Architecture and Philosophy: Between Craft and Knowledge

Untitled-1

“philosophy and design are heading for the same point – philosophy in thinking, design in making.” Otl Aicher

Architecture is frequently understood as a discipline which combines the useful with the beautiful, but distinguishes between techne and poesis; bridging technology and art while navigating between experience and knowledge in an attempt to be and to dwell. Architects today seem to be more and more interested in philosophers and it is not rare to find quotes from Plato, Heidegger, Wittgenstein, Lefebvre, Foucault, Derrida, Deleuze and others in papers dealing with architectural and research in design. Focusing on our contemporary global, but fragmented world, full of conflicting, but intriguing complexities, this session will be (re)opening questions about the communications between these two disciplines. Some suggested sub‐topics for papers, although submissions do not need to be restricted only to these:

Can architects use philosophy to rediscover and redefine their role in society?

What conditions and limitations, obstacles and possibilities are imposed on architects when they read and interpret philosophical texts?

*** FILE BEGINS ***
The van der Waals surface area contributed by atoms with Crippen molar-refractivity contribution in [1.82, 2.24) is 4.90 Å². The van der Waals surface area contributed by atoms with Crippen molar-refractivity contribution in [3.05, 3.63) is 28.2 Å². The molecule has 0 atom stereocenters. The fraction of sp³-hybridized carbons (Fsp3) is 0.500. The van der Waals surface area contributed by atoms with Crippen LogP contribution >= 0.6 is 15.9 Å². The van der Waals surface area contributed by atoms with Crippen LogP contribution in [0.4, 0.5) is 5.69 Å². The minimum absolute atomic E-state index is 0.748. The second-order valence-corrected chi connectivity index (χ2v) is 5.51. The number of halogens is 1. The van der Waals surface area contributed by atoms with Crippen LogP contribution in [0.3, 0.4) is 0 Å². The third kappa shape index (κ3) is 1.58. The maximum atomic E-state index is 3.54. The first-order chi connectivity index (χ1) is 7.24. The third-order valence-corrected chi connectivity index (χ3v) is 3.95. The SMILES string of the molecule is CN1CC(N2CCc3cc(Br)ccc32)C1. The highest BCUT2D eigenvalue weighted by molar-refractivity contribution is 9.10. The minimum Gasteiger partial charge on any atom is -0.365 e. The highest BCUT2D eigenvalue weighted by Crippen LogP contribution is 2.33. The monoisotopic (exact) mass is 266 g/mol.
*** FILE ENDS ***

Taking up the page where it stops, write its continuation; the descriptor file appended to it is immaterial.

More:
What exactly are architects really looking for from philosophy?

What can philosophy bring to contemporary architecture?

Should an architect’s own view and understanding of the world, be aligned with or informed by a particular philosophical position? Or is the need for philosophy in architecture a sign of the discipline’s weakness to rest its base on its own firm grounds?

Can a better understanding of how the world itself is constructed improve the way architects construct?

In their never‐ending struggle to make, improve and construct the world, is it possible for architects and designers to attain an understanding of the world as it is, in and of itself?

Session chairs: Aleksandar Kostić, Department of Architecture, Waterford Institute of Technology; akostic[at]wit.ie and Dr Brendan O’Byrne, Department of Philosophy, Trinity College Dublin; obyrnebr[at]tcd.ie

Call for Papers